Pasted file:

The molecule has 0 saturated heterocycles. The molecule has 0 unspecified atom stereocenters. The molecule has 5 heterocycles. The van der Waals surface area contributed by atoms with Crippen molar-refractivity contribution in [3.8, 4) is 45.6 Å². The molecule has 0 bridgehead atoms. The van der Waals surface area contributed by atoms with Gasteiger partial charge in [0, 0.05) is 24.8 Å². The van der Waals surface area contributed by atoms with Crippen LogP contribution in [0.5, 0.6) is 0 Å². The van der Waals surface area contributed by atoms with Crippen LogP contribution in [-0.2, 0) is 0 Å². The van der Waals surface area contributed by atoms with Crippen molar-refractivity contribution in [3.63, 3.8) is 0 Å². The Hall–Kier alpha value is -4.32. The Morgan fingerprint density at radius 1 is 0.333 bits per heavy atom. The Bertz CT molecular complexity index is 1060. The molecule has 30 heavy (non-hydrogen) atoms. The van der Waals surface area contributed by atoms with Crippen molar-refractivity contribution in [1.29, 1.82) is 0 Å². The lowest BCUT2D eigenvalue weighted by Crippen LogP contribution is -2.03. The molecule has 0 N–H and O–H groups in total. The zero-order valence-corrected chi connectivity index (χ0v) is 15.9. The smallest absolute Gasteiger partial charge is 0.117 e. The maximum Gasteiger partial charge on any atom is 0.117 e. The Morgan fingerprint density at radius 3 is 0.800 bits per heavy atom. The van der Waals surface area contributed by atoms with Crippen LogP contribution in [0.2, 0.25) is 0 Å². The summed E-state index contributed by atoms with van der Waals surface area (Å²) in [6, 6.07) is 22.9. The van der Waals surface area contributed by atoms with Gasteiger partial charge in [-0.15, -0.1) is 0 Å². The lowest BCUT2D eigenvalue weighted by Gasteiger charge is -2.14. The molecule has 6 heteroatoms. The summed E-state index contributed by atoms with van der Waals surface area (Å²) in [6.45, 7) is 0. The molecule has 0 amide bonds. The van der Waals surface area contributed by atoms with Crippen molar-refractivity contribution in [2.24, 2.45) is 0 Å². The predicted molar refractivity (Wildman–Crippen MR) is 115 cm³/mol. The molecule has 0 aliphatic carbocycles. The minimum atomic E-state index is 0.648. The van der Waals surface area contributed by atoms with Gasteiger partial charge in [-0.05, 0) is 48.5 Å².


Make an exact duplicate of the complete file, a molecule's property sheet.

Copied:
The molecule has 0 saturated heterocycles. The molecule has 0 unspecified atom stereocenters. The molecule has 5 heterocycles. The van der Waals surface area contributed by atoms with Crippen molar-refractivity contribution in [3.8, 4) is 45.6 Å². The molecule has 0 bridgehead atoms. The van der Waals surface area contributed by atoms with Gasteiger partial charge in [0, 0.05) is 24.8 Å². The van der Waals surface area contributed by atoms with Crippen LogP contribution in [0.5, 0.6) is 0 Å². The van der Waals surface area contributed by atoms with Crippen LogP contribution in [-0.2, 0) is 0 Å². The van der Waals surface area contributed by atoms with Crippen molar-refractivity contribution in [3.63, 3.8) is 0 Å². The Hall–Kier alpha value is -4.32. The Morgan fingerprint density at radius 1 is 0.333 bits per heavy atom. The Bertz CT molecular complexity index is 1060. The molecule has 30 heavy (non-hydrogen) atoms. The van der Waals surface area contributed by atoms with Crippen molar-refractivity contribution in [1.29, 1.82) is 0 Å². The lowest BCUT2D eigenvalue weighted by Crippen LogP contribution is -2.03. The molecule has 0 N–H and O–H groups in total. The zero-order valence-corrected chi connectivity index (χ0v) is 15.9. The smallest absolute Gasteiger partial charge is 0.117 e. The maximum Gasteiger partial charge on any atom is 0.117 e. The Morgan fingerprint density at radius 3 is 0.800 bits per heavy atom. The van der Waals surface area contributed by atoms with Crippen LogP contribution in [0.2, 0.25) is 0 Å². The summed E-state index contributed by atoms with van der Waals surface area (Å²) in [6, 6.07) is 22.9. The van der Waals surface area contributed by atoms with Gasteiger partial charge in [-0.15, -0.1) is 0 Å². The lowest BCUT2D eigenvalue weighted by Gasteiger charge is -2.14. The molecule has 6 heteroatoms. The summed E-state index contributed by atoms with van der Waals surface area (Å²) in [6.45, 7) is 0. The molecule has 0 amide bonds. The van der Waals surface area contributed by atoms with Crippen molar-refractivity contribution in [2.24, 2.45) is 0 Å². The predicted molar refractivity (Wildman–Crippen MR) is 115 cm³/mol. The molecule has 0 aliphatic carbocycles. The minimum atomic E-state index is 0.648. The van der Waals surface area contributed by atoms with Gasteiger partial charge in [-0.05, 0) is 48.5 Å².